In January of 1929, at the annual Bottlers Convention in Indianapolis, Indiana, the Glascock Brothers Manufacturing Company of Muncie, Indiana unveiled what was to become one of the most important Coca-Cola advances in the history of the company-- the first mass produced Coke cooler.
The "Standard," as the first ice box was called, held 72 six ounce bottles with a storage area in the bottom of the cooler for three cases of Coca-Cola and one case of empties. The Standard weighed approximately 151 pounds and had outside dimensions of 31½" x 23½" x 40" high. The cost was $12.50. As with later "Glascocks," the cooler was well built and able to take considerable abuse and use as witnessed by the number that have survived. Heavy metal was used and galvanized for strength and longevity. The sign panels were built from "heavy gauge material" and embossed. Early coolers have the famous logo "Serve Yourself' above, and "Please Pay the Clerk" below the logo "Drink Coca-Cola." In later years the Standard, as well as other Glascock coolers, used the simpler red and white sign saying "Drink Coca-Cola." To refurbish the Standard and others, the Coca-Cola Company made available sign inserts for the machines that needed new sides, repainted the boxes Morocco green and painted the inside with aluminum-based paint.
In subsequent years, the Glascock Brothers introduced numerous other coolers or modifications to the existing line. One example is the Coca-Cola "Junior." The Coca-Cola Bottler magazine of February, 1930, showed a picture and description of the Junior. Known to collectors today as the single case Glascock, it was designed for situations where floor space was limited. It was offered as an alternative to the Standard and used in small stores, clubs and offices. It held 36 bottles in ice water and had room for 24 bottles in storage. As with the Standard, both coolers were built with heavy duty "500 pound" one-piece casters that were cadmium plated for use in maneuvering the machine. The original Junior listed for $7.95.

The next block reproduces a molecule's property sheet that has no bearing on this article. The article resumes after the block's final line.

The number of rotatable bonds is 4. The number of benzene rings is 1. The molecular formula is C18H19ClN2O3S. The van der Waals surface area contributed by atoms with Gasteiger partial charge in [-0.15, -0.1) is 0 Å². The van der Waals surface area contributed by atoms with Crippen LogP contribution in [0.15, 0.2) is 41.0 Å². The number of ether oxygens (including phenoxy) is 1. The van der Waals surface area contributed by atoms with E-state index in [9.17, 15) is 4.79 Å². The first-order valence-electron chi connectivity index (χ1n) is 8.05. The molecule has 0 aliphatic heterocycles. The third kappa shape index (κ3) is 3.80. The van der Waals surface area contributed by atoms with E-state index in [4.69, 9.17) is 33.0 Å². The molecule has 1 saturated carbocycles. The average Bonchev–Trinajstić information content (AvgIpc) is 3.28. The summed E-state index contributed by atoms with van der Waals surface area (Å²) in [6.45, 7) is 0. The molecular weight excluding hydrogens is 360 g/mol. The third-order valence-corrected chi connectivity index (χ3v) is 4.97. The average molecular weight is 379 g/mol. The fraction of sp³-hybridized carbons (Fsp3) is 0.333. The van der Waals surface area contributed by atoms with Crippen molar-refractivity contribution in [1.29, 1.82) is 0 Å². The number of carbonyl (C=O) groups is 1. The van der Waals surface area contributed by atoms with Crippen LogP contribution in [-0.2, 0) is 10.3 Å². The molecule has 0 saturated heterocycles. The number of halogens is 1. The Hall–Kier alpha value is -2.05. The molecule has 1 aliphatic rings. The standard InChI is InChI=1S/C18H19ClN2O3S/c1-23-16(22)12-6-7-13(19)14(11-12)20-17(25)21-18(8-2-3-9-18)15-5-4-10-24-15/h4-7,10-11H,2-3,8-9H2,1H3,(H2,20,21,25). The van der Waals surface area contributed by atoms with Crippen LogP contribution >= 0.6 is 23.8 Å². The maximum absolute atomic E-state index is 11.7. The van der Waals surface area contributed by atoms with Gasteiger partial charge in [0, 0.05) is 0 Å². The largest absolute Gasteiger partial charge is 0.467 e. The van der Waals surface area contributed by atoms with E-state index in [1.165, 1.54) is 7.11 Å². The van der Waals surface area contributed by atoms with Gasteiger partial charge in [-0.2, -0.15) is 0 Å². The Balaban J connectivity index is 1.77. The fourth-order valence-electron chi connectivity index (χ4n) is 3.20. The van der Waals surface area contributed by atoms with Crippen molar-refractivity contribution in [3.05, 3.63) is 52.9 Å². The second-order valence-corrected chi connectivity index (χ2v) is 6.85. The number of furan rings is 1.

Also available in 1931 was the countertop model which is basically a Junior without legs. It had a spigot for the draining of water and provided only ice cold Cokes since there was no storage capability.
With the introduction of the larger Standard in 1930 came the "Deluxe Model." The Deluxe Model was designed for stores that wanted a more attractive cooler, and listed for $36 in The Coca-Cola Bottler of November, 1931. The Deluxe and the Frigidaire equipped version, which initially cost $160, are extremely rare and very difficult to find.
Modifications of these machines were done in various forms. The "All Weather Model" was galvanized on the exterior for protection. The Standard became available with an enclosed base and a coin-op device was added in 1932. Wheels were also added to give yet another use to the well-designed and, by then, prolific machine.
The "Grandfather" of all existing Coke machines
throughout the world, Glascocks are treasured by all collectors who own
them. In many cases they are the central part of their collection, and
All Coca-Cola Company™ trademarks and logos used at this site are property of The Coca-Cola Company™ and all of Coca-Cola Companies rights are reserved. VSCAM has no affiliation with Coca-Cola Company.
Copyright © March 12,1997
Last updated on November 19, 2000